Court-ordered changes to legislative districts

Why are some legislative districts changing?

On August 10, 2023, a ruling by the U.S. District Court for the Western District of Washington found that the legislative district map, as drawn by the Washington State Redistricting Commission, abridged the ability of Hispanic voters in the Yakima Valley from having an equal opportunity to elect “candidates of their choice” in violation of the federal Voting Rights Act.

This ruling created two pathways for a new remedial legislative district map to be submitted and accepted by the court: 1) The Legislature had the option of reconvening the Washington State Redistricting Commission, or 2) in the absence of the Legislature fulfilling this duty, the parties to the case could submit a proposed remedial legislative district map to the court, in which the court would evaluate the map with the help of an appointed expert.

Despite Republican calls to reconvene the Washington State Redistricting Commission, majority party Democrats in the Legislature declined to take this action. As a result, the process of creating and adopting a new remedial legislative district map was left largely to the court and partisan special interests.

On March 15, 2024, a new remedial legislative district map was adopted by the court. Barring any further legal developments, this will serve as Washington’s legislative district map until the next census when the Washington State Redistricting Commission will be reconvened in 2031.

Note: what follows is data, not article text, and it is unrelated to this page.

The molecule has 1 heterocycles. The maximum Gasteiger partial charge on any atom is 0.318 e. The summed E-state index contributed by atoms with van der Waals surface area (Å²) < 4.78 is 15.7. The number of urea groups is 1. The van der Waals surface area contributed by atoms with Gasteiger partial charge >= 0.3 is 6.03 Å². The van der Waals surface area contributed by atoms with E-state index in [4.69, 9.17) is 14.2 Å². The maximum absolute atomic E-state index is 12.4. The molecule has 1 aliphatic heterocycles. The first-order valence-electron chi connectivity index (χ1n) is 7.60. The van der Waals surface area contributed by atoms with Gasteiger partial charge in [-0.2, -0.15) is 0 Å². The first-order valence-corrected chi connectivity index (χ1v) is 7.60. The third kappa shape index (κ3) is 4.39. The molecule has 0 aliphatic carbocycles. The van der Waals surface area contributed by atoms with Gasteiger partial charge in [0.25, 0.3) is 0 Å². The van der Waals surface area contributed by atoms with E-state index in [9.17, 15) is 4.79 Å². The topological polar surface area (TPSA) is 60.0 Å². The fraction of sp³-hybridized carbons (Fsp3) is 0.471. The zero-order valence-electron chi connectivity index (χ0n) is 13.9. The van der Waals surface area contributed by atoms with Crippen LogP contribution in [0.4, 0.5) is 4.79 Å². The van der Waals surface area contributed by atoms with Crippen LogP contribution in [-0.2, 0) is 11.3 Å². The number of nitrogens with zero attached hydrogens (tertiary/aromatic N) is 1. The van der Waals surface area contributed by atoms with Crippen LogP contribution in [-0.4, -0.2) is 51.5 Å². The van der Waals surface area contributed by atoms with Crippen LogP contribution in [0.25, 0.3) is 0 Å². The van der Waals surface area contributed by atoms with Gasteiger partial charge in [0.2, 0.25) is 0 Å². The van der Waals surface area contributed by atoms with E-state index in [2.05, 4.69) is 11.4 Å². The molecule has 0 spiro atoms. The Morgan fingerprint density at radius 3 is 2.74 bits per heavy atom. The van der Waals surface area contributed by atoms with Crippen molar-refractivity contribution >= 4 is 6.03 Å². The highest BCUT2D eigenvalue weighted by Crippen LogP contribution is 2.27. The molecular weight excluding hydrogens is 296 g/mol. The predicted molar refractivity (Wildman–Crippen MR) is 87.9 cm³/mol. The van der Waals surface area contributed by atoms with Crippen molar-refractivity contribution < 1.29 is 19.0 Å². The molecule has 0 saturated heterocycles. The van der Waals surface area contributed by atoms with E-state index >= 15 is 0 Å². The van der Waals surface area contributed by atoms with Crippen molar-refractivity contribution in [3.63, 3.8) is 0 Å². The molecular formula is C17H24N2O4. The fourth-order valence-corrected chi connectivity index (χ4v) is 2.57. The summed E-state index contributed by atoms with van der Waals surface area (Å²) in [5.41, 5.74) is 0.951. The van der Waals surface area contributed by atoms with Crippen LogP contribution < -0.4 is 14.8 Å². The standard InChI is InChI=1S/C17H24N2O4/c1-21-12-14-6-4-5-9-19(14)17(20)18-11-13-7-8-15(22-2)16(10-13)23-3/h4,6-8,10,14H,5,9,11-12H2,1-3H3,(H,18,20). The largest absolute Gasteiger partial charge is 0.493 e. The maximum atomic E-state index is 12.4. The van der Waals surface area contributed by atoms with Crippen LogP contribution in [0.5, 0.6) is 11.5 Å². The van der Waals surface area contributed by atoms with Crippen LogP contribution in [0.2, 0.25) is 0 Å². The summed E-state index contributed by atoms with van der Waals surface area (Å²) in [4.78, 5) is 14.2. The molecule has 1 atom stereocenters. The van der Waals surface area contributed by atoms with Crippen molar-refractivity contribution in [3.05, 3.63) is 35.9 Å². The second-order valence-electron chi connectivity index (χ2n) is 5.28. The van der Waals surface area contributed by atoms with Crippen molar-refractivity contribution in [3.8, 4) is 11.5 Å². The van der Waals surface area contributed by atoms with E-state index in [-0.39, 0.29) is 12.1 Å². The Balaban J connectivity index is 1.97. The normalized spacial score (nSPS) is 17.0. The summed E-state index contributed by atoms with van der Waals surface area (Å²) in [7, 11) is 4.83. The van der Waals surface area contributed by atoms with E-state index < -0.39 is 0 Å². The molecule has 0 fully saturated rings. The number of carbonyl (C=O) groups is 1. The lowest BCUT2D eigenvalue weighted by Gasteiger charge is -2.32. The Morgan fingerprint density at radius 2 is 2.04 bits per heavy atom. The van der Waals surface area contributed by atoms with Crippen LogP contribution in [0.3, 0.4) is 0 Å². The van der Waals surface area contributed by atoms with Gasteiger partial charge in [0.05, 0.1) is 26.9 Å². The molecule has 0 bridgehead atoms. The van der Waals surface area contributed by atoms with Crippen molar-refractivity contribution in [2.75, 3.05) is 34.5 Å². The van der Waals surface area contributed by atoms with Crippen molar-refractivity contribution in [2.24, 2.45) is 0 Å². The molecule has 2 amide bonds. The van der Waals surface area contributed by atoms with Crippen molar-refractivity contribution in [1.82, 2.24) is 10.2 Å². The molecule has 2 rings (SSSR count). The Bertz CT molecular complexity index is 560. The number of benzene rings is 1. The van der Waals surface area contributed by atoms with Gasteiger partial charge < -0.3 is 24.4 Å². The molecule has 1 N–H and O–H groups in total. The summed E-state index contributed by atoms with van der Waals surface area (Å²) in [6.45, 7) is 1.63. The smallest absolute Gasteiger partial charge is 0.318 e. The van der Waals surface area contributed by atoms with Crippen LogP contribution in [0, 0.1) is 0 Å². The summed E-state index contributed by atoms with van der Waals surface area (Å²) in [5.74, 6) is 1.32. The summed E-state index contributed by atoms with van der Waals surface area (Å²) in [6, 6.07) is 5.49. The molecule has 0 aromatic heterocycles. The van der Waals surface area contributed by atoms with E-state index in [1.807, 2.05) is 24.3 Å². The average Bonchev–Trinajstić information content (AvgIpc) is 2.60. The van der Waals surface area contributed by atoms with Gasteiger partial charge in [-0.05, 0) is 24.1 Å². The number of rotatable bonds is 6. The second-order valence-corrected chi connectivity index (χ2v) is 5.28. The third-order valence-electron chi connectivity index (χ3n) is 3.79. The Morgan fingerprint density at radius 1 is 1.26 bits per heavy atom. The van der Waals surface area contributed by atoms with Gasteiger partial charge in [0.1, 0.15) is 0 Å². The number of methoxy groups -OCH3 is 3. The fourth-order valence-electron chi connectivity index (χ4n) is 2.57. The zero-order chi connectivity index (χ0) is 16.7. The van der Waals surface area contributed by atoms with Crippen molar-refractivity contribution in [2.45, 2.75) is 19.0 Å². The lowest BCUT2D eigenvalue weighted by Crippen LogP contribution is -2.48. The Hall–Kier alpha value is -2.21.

On March 25, 2024, a panel of federal judges denied a request for an emergency stay to block the new remedial legislative district map imposed by the court based on lack of standing of the petitioners. The court did not weigh in on the merits of the arguments, but only said the petitioners did not demonstrate that they are entitled to seek the relief. The underlying legal challenge before the U.S. Court of Appeals for the Ninth Circuit can continue.

On April 2, 2024, U.S. Supreme Court Associate Justice Elena Kagan denied a request for an emergency stay. The underlying legal challenge before the U.S. Court of Appeals for the Ninth Circuit can continue.

What does the new legislative map look like?

The new remedial legislative district map makes changes to 13 legislative districts and moves roughly 500,000 individuals into new legislative districts. The map further dilutes the Hispanic majority within the Voting Rights Act district (15th Legislative District created by Redistricting Commission: 52.6% Hispanic CVAP | 14th Legislative District created by new map: 50.2% Hispanic CVAP).

Legislative districts in eastern Washington saw changes due to population shift over the mountains and changes to Yakima Valley geography. Legislative districts in eastern Washington saw a cascading ripple effect of the 17th Legislative District moving east and the 12th Legislative District moving west.

All state representatives will continue to represent their current legislative districts through 2024.

You can find more details on the new remedial legislative district map by clicking the image below. Note: The link takes you to an external, non-legislative website that asks you to agree to a Terms of Use and Privacy Policy.